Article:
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Can the batch API continue to run once the browser closes? If not then can I run a batch with Drush? I have an insane amount of data to migrate and I don't really have time to wait for it to import every item one at a time on my local machine.

Currently I have my batch process setup to import each item (groups, users, blogs, files, etc) one per op call. But I am going to change that to do 50 to 100 per call to improve the speed. But I just ran it last night on just my groups and it took almost an hour to run on almost 800 groups.

This is part of a data migration from multiple websites to one unified site. Thoughts? Suggestions? Can Drush help me out?

EDIT: I have rolled my own export/import scripts for this because of the nature of the migration (multiple Drupal 4.7 sites that are highly customized and with potentially hacked cores to Drupal 6). I already have the exported data file created and ready to go. I am just testing the import portion of this madness.

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  • You don't say what kind of migration you're doing. If you're using either feeds or migrate, drush commands are built in. If you've rolled your own, convert it to something that uses drupal queue, as bojanz says below. – rfay Aug 4 '11 at 1:56
  • I have rolled my own. I already have the data stored in files from the source sites. Basically what I did was create an output file for each data type that I am pulling that consisted of a serialized PHP array of values with the filename identifying the data type and source site. – Patrick Aug 4 '11 at 18:35
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It seems possible, have you tried: Processing batch jobs with drush.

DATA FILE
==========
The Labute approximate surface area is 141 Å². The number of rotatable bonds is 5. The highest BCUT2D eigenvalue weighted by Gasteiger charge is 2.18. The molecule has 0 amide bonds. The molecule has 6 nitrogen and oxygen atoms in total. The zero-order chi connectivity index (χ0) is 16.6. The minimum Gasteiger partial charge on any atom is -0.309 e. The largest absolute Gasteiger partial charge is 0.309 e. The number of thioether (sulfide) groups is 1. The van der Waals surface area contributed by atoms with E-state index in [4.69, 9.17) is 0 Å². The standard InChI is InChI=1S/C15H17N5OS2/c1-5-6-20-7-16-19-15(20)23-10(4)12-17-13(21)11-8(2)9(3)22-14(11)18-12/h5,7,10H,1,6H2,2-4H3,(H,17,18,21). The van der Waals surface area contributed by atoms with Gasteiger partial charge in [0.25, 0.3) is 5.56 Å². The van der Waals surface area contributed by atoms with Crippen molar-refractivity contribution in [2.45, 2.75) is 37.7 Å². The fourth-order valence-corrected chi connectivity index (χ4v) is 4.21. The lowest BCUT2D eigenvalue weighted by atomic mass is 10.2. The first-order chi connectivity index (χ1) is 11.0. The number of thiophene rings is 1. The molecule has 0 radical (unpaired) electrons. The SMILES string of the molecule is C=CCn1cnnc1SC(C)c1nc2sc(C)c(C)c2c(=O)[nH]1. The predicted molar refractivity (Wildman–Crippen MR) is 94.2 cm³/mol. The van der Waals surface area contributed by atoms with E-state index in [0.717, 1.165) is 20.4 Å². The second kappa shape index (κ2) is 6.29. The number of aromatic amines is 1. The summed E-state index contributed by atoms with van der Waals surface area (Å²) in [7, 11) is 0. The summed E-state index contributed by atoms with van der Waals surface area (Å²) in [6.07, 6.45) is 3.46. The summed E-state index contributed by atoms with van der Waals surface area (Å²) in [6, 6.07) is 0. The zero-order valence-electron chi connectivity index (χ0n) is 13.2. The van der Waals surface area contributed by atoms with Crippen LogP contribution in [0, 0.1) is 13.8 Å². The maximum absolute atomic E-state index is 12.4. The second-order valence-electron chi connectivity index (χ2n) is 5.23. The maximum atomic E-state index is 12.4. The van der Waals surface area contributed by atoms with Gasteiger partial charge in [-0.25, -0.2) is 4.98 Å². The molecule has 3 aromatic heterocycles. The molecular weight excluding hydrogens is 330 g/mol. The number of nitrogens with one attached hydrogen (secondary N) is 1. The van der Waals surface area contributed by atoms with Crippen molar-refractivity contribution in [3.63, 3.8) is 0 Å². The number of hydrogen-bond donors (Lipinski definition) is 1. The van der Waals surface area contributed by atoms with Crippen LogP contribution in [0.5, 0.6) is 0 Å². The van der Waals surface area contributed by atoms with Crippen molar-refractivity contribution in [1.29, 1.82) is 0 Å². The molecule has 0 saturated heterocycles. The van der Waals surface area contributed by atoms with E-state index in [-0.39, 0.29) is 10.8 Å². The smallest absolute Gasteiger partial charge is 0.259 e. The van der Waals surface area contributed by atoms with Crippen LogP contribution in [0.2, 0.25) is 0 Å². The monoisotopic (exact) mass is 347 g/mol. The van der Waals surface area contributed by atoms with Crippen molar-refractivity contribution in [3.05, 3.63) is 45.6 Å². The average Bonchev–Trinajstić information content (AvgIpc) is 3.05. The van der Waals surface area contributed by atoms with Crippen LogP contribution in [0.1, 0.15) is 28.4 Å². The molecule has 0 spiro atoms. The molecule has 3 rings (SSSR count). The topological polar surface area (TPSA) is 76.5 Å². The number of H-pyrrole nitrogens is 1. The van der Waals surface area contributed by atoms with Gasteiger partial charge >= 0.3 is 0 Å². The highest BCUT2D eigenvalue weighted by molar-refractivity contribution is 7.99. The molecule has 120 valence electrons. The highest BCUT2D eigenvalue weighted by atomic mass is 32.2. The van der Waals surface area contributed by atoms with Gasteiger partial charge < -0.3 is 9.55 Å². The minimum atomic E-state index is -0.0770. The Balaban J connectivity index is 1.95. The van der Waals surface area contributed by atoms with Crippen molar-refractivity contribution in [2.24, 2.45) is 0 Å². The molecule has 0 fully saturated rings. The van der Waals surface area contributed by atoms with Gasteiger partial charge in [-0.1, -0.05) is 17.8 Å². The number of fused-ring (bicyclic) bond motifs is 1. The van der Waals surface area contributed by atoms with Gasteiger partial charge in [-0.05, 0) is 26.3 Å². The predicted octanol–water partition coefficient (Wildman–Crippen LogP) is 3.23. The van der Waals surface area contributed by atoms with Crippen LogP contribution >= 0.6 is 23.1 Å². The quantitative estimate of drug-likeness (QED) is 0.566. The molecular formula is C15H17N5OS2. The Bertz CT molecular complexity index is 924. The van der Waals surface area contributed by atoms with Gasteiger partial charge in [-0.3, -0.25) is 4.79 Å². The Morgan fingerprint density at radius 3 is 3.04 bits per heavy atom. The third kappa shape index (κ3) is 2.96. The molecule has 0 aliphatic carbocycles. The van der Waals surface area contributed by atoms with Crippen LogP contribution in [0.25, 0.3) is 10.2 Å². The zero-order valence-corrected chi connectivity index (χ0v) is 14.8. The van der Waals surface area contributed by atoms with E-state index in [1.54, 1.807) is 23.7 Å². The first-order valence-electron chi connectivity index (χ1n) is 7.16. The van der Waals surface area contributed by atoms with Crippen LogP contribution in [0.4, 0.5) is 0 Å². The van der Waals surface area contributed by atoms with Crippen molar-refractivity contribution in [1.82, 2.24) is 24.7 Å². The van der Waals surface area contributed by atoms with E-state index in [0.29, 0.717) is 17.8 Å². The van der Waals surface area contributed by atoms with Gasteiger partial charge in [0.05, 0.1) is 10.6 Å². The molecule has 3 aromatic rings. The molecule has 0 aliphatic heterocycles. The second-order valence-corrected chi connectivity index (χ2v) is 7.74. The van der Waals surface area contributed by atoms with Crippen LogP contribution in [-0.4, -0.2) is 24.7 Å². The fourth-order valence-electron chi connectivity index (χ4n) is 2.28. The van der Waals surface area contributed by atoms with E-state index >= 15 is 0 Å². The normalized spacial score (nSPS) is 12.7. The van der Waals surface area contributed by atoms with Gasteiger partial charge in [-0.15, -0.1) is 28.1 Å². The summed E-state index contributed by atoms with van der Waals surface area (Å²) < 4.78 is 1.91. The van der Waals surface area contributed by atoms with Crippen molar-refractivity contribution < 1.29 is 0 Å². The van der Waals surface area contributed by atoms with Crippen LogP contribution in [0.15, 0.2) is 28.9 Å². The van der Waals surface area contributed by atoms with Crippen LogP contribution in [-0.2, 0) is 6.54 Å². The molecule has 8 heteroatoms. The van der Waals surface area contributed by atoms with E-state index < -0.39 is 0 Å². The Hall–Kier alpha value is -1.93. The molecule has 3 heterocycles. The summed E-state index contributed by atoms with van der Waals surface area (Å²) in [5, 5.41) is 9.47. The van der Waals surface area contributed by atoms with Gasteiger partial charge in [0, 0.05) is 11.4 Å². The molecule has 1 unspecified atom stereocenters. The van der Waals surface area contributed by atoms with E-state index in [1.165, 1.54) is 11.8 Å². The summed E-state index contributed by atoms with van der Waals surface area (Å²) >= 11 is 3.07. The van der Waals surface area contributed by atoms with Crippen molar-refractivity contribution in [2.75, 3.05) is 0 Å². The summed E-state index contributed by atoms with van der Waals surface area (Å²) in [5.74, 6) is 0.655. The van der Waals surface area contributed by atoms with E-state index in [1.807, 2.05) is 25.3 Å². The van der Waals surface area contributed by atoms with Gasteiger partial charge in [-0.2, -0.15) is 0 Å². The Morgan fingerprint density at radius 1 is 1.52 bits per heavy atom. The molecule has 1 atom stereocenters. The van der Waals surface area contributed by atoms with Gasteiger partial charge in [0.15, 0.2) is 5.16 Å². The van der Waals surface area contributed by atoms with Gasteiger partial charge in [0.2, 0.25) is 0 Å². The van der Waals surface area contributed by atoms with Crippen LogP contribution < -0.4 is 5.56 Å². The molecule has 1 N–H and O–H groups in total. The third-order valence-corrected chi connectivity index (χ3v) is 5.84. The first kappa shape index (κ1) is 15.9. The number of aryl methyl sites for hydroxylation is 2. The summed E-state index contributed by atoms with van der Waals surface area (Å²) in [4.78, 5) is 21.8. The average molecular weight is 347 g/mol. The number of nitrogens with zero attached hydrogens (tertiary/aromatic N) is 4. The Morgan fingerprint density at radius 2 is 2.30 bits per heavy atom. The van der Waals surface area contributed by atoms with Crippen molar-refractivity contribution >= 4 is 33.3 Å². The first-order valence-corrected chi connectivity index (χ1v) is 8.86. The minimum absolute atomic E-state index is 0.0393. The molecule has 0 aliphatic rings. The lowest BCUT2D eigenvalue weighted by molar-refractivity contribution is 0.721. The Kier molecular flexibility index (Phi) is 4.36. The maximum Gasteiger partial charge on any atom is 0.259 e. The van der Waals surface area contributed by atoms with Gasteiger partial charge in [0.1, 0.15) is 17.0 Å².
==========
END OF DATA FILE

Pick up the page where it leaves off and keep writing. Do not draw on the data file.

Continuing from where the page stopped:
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  • I have tried that and it seems to be acting a little better. That said I think I am also having trouble with a contrib. PHP memory usage is ballooning like crazy when I run it in Drush and the number never goes down. – Patrick Aug 4 '11 at 18:32
  • Also that link above is what I have based my Drush implementation on. Though since I am building it into what I have already developed for the batch API I was able to greatly simplify my code for Drush. – Patrick Aug 4 '11 at 18:37
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Sounds like a job for Drupal Queue then. Explore that as an alternative to Batch API. It is included in Drupal 7, and there is a Drupal 6 backport in contrib.

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  • I don't understand the point of the Queue module when it seems to do the same thing as the batch API. What is the point of it? – Patrick Aug 4 '11 at 18:35
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I've successfully used drush with the Batch API in exactly the situation you describe, importing content from multiple sites into one site. The total content imported included 800-some user accounts, a few thousand nodes, etc. The total execution time was something like 30 minutes.

I essentially wrote a number of php scripts, one per content type (or other thing), to load the nodes (or other things) from the source sites' databases and save them using the API. I used the pattern in Processing batch jobs with drush for these scripts, and then used drush commands in a shell script to run them all.

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    Oh, I forgot to mention--the biggest time sink in these scripts was using API like node_load() or user_load(). If at all possible, you might want to fetch everything of a type in a single, custom query instead of using the API on the source sites. (Still save using the API, of course.) – xjm Aug 4 '11 at 17:09
  • Yeah all of my data has already been exported. I just edited my post above to include information about it. – Patrick Aug 4 '11 at 18:44

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